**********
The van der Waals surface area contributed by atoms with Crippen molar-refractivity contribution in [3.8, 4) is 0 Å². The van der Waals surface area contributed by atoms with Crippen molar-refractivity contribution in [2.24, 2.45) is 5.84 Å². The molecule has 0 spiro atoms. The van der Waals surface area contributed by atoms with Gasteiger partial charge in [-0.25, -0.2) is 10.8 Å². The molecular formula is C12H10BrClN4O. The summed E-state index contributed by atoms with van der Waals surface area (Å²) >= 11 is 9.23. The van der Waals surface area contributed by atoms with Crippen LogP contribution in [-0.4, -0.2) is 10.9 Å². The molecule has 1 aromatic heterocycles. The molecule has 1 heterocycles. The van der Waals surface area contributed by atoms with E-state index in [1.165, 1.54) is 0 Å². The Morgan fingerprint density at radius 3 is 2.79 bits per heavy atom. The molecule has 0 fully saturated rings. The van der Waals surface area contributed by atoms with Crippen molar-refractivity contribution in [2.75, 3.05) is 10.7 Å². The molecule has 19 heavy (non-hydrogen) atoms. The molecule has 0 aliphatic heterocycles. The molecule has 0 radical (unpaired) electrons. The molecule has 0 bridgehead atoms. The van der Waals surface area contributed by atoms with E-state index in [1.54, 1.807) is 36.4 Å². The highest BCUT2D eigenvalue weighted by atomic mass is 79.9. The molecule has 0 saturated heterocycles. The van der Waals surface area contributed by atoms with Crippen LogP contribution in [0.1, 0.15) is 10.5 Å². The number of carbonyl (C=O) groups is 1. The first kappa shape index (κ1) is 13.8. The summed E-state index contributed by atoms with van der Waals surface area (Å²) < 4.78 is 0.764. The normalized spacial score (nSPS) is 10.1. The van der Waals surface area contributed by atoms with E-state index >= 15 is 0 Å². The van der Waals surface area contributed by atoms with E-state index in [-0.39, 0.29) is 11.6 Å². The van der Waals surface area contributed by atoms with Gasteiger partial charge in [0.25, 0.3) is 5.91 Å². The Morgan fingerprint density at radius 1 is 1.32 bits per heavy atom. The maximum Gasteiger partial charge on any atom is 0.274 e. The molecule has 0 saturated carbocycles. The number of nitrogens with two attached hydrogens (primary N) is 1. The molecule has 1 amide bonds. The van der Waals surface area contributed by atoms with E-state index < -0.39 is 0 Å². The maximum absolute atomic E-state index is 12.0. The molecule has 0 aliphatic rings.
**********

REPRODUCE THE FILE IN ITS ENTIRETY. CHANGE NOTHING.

The van der Waals surface area contributed by atoms with Crippen molar-refractivity contribution in [3.8, 4) is 0 Å². The van der Waals surface area contributed by atoms with Crippen molar-refractivity contribution in [2.24, 2.45) is 5.84 Å². The molecule has 0 spiro atoms. The van der Waals surface area contributed by atoms with Gasteiger partial charge in [-0.25, -0.2) is 10.8 Å². The molecular formula is C12H10BrClN4O. The summed E-state index contributed by atoms with van der Waals surface area (Å²) >= 11 is 9.23. The van der Waals surface area contributed by atoms with Crippen LogP contribution in [-0.4, -0.2) is 10.9 Å². The molecule has 1 aromatic heterocycles. The molecule has 1 heterocycles. The van der Waals surface area contributed by atoms with E-state index in [1.165, 1.54) is 0 Å². The Morgan fingerprint density at radius 3 is 2.79 bits per heavy atom. The molecule has 0 fully saturated rings. The van der Waals surface area contributed by atoms with Crippen molar-refractivity contribution in [2.75, 3.05) is 10.7 Å². The molecule has 19 heavy (non-hydrogen) atoms. The molecule has 0 aliphatic heterocycles. The molecule has 0 radical (unpaired) electrons. The molecule has 0 bridgehead atoms. The van der Waals surface area contributed by atoms with E-state index in [1.54, 1.807) is 36.4 Å². The highest BCUT2D eigenvalue weighted by atomic mass is 79.9. The molecule has 0 saturated heterocycles. The van der Waals surface area contributed by atoms with Crippen LogP contribution in [0.1, 0.15) is 10.5 Å². The number of carbonyl (C=O) groups is 1. The first kappa shape index (κ1) is 13.8. The summed E-state index contributed by atoms with van der Waals surface area (Å²) < 4.78 is 0.764. The normalized spacial score (nSPS) is 10.1. The van der Waals surface area contributed by atoms with E-state index >= 15 is 0 Å². The van der Waals surface area contributed by atoms with E-state index in [-0.39, 0.29) is 11.6 Å². The van der Waals surface area contributed by atoms with Gasteiger partial charge in [0.25, 0.3) is 5.91 Å². The Morgan fingerprint density at radius 1 is 1.32 bits per heavy atom. The maximum Gasteiger partial charge on any atom is 0.274 e. The molecule has 0 saturated carbocycles. The number of nitrogens with two attached hydrogens (primary N) is 1. The molecule has 1 amide bonds. The van der Waals surface area contributed by atoms with E-state index < -0.39 is 0 Å². The maximum absolute atomic E-state index is 12.0. The molecule has 0 aliphatic rings.